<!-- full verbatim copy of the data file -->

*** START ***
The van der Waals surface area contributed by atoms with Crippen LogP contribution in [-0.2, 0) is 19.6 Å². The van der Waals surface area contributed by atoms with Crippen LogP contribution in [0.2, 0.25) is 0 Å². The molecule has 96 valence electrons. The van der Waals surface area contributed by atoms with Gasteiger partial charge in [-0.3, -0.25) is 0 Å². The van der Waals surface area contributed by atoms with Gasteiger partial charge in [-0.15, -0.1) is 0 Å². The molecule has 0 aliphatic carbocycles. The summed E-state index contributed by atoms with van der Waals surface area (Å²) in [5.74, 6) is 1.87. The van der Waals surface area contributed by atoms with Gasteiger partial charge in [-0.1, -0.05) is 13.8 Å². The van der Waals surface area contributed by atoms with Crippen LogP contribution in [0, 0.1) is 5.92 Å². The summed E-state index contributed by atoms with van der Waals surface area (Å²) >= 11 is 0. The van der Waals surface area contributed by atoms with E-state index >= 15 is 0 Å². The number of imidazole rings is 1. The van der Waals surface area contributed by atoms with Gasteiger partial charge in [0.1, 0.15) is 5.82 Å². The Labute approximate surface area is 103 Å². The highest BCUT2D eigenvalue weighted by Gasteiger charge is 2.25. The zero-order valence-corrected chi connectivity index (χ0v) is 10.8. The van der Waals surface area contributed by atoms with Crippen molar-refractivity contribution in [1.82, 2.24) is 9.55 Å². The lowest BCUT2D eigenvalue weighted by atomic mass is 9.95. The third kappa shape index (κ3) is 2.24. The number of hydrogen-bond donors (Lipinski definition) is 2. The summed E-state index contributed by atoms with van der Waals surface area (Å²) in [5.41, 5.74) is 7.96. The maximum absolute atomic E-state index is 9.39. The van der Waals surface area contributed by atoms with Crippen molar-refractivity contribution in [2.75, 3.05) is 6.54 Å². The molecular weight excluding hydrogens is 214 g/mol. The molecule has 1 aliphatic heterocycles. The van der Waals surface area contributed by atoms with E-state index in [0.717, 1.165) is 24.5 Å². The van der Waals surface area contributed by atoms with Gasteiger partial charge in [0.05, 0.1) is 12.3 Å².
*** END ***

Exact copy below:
The van der Waals surface area contributed by atoms with Crippen LogP contribution in [-0.2, 0) is 19.6 Å². The van der Waals surface area contributed by atoms with Crippen LogP contribution in [0.2, 0.25) is 0 Å². The molecule has 96 valence electrons. The van der Waals surface area contributed by atoms with Gasteiger partial charge in [-0.3, -0.25) is 0 Å². The van der Waals surface area contributed by atoms with Gasteiger partial charge in [-0.15, -0.1) is 0 Å². The molecule has 0 aliphatic carbocycles. The summed E-state index contributed by atoms with van der Waals surface area (Å²) in [5.74, 6) is 1.87. The van der Waals surface area contributed by atoms with Gasteiger partial charge in [-0.1, -0.05) is 13.8 Å². The van der Waals surface area contributed by atoms with Crippen LogP contribution in [0, 0.1) is 5.92 Å². The summed E-state index contributed by atoms with van der Waals surface area (Å²) >= 11 is 0. The van der Waals surface area contributed by atoms with E-state index >= 15 is 0 Å². The number of imidazole rings is 1. The van der Waals surface area contributed by atoms with Gasteiger partial charge in [0.1, 0.15) is 5.82 Å². The Labute approximate surface area is 103 Å². The highest BCUT2D eigenvalue weighted by Gasteiger charge is 2.25. The zero-order valence-corrected chi connectivity index (χ0v) is 10.8. The van der Waals surface area contributed by atoms with Crippen molar-refractivity contribution in [1.82, 2.24) is 9.55 Å². The lowest BCUT2D eigenvalue weighted by atomic mass is 9.95. The third kappa shape index (κ3) is 2.24. The number of hydrogen-bond donors (Lipinski definition) is 2. The summed E-state index contributed by atoms with van der Waals surface area (Å²) in [5.41, 5.74) is 7.96. The maximum absolute atomic E-state index is 9.39. The van der Waals surface area contributed by atoms with Crippen molar-refractivity contribution in [2.75, 3.05) is 6.54 Å². The molecular weight excluding hydrogens is 214 g/mol. The molecule has 1 aliphatic heterocycles. The van der Waals surface area contributed by atoms with E-state index in [0.717, 1.165) is 24.5 Å². The van der Waals surface area contributed by atoms with Gasteiger partial charge in [0.05, 0.1) is 12.3 Å².